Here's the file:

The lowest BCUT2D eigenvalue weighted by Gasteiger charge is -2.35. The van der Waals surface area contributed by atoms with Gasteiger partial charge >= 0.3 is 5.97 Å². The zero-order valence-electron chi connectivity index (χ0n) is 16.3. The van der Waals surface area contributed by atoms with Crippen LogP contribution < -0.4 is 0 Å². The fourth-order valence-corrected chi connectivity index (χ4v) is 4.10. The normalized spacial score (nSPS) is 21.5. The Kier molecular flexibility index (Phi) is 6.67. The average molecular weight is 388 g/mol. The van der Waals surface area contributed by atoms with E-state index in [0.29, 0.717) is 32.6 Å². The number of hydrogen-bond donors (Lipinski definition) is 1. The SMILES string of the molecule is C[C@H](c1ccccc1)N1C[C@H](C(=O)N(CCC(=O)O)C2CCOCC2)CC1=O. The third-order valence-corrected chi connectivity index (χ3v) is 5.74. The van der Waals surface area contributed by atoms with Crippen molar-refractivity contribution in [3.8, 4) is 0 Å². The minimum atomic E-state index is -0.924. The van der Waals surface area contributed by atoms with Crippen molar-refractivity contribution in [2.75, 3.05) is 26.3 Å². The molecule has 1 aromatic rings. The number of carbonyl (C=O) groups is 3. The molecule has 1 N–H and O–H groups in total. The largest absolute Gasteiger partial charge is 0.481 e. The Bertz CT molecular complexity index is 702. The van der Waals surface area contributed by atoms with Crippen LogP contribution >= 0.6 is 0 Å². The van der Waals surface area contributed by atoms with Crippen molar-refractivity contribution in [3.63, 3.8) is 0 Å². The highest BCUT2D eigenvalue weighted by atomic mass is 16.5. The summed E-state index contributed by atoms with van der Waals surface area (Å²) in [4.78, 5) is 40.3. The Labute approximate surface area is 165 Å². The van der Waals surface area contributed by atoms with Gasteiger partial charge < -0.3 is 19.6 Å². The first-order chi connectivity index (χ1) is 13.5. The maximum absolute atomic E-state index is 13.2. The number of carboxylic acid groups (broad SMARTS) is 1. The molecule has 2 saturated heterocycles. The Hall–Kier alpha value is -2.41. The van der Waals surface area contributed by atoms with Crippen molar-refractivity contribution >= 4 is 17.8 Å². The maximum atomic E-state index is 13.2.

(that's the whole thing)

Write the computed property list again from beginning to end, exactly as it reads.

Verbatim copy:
The lowest BCUT2D eigenvalue weighted by Gasteiger charge is -2.35. The van der Waals surface area contributed by atoms with Gasteiger partial charge >= 0.3 is 5.97 Å². The zero-order valence-electron chi connectivity index (χ0n) is 16.3. The van der Waals surface area contributed by atoms with Crippen LogP contribution < -0.4 is 0 Å². The fourth-order valence-corrected chi connectivity index (χ4v) is 4.10. The normalized spacial score (nSPS) is 21.5. The Kier molecular flexibility index (Phi) is 6.67. The average molecular weight is 388 g/mol. The van der Waals surface area contributed by atoms with E-state index in [0.29, 0.717) is 32.6 Å². The number of hydrogen-bond donors (Lipinski definition) is 1. The SMILES string of the molecule is C[C@H](c1ccccc1)N1C[C@H](C(=O)N(CCC(=O)O)C2CCOCC2)CC1=O. The third-order valence-corrected chi connectivity index (χ3v) is 5.74. The van der Waals surface area contributed by atoms with Crippen molar-refractivity contribution in [3.8, 4) is 0 Å². The minimum atomic E-state index is -0.924. The van der Waals surface area contributed by atoms with Crippen molar-refractivity contribution in [2.75, 3.05) is 26.3 Å². The molecule has 1 aromatic rings. The number of carbonyl (C=O) groups is 3. The molecule has 1 N–H and O–H groups in total. The largest absolute Gasteiger partial charge is 0.481 e. The Bertz CT molecular complexity index is 702. The van der Waals surface area contributed by atoms with Crippen LogP contribution >= 0.6 is 0 Å². The van der Waals surface area contributed by atoms with Crippen molar-refractivity contribution in [3.63, 3.8) is 0 Å². The highest BCUT2D eigenvalue weighted by atomic mass is 16.5. The summed E-state index contributed by atoms with van der Waals surface area (Å²) in [4.78, 5) is 40.3. The Labute approximate surface area is 165 Å². The van der Waals surface area contributed by atoms with Gasteiger partial charge < -0.3 is 19.6 Å². The first-order chi connectivity index (χ1) is 13.5. The maximum absolute atomic E-state index is 13.2. The number of carboxylic acid groups (broad SMARTS) is 1. The molecule has 2 saturated heterocycles. The Hall–Kier alpha value is -2.41. The van der Waals surface area contributed by atoms with Crippen molar-refractivity contribution >= 4 is 17.8 Å². The maximum atomic E-state index is 13.2.